It took a long time to get to this recap because I was spending about four hours writing this huge, educated read of Ester Bloom and her stupid “Lean-in” article. But now I’m to lighter things, and I’m glad.
In this episode, “Persistent Romeo,” Eddie is adamant about getting in good with the popular white kids. Since he can’t go to their home (Jessica’s afraid of there being pedophiles), he invites them to his home. The catch, leader of the pack Brock states, is that Eddie has to bring a dirty movie. The other kids have older brothers and cousins that have dirty magazines and movies, but Eddie, of course, has younger brothers who are more interested in gambling with Grandma and playing with an ADORABLE huge stuffed bunny than look for dirty vids.
Eddie’s problems are solved when his friends come across the sexual harassment video his parents are using to train the Cattlemen’s Ranch staff. The popular kids are stupider than I expected, since they believe the sexual harassment video is an actually porno.
The kids then go to school the next day, sexually harassing the girls with the stuff they learned from the film, leading the principal to call Eddie’s parents. The principal advises telling Eddie about the birds and the bees, but not with birds and bees. He advises watering cans and flowers or whatnot. Stuff that doesn’t make sense. Louis, though, goes about it the Real G way and tells Eddie everything he’d want to know (or never knew) about sex and growing up as a young man full of hormones. I was uncomfortable. I was also left confused, since I don’t know what “Black Spring Break” is. Someone please let me know what that’s supposed to mean.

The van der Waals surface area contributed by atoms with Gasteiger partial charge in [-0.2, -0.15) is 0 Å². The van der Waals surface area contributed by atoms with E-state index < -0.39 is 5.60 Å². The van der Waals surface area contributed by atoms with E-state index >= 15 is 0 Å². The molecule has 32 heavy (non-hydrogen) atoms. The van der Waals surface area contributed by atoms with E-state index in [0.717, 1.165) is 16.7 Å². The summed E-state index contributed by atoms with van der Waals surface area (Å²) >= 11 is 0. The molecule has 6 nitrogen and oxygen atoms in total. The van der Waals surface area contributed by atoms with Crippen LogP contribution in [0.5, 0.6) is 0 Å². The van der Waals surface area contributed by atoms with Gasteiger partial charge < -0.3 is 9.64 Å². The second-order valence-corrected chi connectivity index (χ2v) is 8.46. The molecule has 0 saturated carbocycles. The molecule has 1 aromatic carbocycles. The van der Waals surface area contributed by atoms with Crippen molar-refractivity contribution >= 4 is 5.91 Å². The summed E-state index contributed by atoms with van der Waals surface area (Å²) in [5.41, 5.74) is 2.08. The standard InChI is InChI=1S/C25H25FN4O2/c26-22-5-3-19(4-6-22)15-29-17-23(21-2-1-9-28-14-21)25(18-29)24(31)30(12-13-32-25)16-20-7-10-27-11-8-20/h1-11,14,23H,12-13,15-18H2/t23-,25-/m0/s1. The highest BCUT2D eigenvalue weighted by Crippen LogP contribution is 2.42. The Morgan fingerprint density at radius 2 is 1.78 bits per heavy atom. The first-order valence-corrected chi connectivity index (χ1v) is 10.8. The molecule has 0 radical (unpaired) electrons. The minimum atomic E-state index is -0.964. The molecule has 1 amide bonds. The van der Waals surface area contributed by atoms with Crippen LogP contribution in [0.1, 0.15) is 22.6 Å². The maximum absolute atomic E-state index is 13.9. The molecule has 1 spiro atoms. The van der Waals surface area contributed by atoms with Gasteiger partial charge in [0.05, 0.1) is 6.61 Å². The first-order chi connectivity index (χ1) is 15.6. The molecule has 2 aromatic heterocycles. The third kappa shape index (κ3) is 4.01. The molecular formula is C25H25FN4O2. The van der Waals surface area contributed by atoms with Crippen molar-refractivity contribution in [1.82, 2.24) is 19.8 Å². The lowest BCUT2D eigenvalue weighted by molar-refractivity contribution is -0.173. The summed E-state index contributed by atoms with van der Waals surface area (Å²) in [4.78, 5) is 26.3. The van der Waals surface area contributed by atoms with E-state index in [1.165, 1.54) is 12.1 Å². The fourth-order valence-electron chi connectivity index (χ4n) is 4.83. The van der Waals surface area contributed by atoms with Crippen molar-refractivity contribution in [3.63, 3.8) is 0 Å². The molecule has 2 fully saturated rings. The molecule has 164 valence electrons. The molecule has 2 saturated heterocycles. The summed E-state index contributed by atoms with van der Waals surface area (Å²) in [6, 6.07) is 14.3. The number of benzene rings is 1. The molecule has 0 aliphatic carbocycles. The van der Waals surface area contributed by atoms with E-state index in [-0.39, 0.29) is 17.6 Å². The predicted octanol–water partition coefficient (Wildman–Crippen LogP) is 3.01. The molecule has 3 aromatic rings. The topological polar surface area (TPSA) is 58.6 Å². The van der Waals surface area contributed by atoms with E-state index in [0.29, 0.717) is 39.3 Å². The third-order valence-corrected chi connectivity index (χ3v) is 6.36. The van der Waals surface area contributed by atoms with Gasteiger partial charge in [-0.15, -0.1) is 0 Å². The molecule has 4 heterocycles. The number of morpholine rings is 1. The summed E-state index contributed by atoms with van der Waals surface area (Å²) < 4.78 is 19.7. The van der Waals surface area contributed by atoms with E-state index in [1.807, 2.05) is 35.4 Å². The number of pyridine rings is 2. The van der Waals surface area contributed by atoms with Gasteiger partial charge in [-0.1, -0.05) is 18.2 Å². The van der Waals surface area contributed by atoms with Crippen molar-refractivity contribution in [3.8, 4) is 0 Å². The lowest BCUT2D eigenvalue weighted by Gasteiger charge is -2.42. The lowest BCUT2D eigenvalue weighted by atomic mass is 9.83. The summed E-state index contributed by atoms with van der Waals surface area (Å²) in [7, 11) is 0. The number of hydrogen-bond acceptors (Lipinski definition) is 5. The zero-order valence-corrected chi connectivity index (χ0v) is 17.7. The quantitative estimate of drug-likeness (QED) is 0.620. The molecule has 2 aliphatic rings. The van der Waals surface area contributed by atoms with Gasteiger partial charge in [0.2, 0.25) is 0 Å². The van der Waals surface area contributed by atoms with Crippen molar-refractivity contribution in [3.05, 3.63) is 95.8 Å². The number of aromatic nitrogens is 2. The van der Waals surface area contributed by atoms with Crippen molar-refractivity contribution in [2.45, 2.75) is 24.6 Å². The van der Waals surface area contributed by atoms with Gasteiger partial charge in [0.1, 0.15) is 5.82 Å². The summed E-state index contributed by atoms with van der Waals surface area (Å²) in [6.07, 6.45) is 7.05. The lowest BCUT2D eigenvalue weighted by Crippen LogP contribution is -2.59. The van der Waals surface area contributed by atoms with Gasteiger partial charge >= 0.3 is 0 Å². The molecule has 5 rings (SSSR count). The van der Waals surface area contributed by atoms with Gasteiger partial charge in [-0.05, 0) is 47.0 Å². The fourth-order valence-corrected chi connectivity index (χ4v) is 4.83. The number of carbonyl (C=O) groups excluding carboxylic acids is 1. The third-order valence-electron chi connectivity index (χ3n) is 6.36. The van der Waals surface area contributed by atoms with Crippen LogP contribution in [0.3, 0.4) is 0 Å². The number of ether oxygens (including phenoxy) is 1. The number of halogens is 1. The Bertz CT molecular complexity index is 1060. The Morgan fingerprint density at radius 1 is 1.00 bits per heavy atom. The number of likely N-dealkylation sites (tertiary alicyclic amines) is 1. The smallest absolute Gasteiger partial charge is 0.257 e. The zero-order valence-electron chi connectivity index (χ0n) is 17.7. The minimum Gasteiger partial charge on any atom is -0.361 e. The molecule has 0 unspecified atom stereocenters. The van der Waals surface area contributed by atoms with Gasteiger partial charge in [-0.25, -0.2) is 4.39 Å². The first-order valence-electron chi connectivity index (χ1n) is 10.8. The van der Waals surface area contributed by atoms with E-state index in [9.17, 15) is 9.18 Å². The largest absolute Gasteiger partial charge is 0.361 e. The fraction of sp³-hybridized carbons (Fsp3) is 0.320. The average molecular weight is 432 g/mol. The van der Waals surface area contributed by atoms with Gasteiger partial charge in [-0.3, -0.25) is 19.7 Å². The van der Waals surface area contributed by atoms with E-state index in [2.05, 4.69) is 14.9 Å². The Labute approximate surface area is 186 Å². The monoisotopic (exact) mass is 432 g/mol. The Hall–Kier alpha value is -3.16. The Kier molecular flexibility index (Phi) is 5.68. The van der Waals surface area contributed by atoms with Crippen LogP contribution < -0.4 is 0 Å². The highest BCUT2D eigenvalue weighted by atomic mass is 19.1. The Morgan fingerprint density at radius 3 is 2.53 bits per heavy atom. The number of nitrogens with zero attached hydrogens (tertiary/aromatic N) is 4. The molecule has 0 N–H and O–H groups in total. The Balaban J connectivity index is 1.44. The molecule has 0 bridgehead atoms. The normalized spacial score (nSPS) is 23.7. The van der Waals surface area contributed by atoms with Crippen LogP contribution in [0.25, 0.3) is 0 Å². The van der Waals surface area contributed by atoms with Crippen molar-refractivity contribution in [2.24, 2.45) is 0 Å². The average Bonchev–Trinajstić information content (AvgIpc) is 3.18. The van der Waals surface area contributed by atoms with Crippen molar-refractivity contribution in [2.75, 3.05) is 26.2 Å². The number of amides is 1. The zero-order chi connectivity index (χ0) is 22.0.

In any event, Eddie goes back to school cooler than ever. He not only impressed the kids with a “dirty” movie, but he also told them he knows more about sex than they do, and he can teach them. That’s something the Brock can’t do.
Evan and Emery steal the show: Evan and Emery are quickly joining the black-ish kids in my “Favorite Kids” group. These two are some of the cutest kids ever. Evan throwing the raisins as a distraction, yelling “They used to be grapes!” while Eddie, in his grandmother’s coat, tries to sneak into the adult section of the video store and his reacting to Grandma schooling him in poker were the best parts of the night.
Eddie and Walter: Eddie’s got to stop wanting to fit in with the white kids. I know the compulsion, though—I went to a mostly-white high school, and every day, I saw the black kids either wanting to fit in with the “popular” white kids or black kids deciding to become hyper-black and stick together. I was somewhere in the middle, but I was also riddled with self-doubt and low self-esteem. (By the way, I say “popular” because I went to an art school. Technically, no one was really popular.) It would seem that Eddie and Walter exhibit both sides of the “minority in a majority place” dynamic.
Walter, on the one hand, realizes that Eddie is the only other minority in his class and that it might behoove them to be friendly and stick together. Eddie, on the other hand, kinda realizes it, but he’s more concerned with fitting in at the moment. All of this is ironic, since Eddie takes a lot from black culture in order to find his place in the world. Perhaps I’m pulling an Ester Bloom here, but it seems like Eddie (the character, not the man) is suffering from some self-esteem issues. He doesn’t want to be different, even though he relishes the thought of it, what with his oversized rap video clothes and rap tapes. He’s yet to find himself, which makes sense, since he’s just a kid.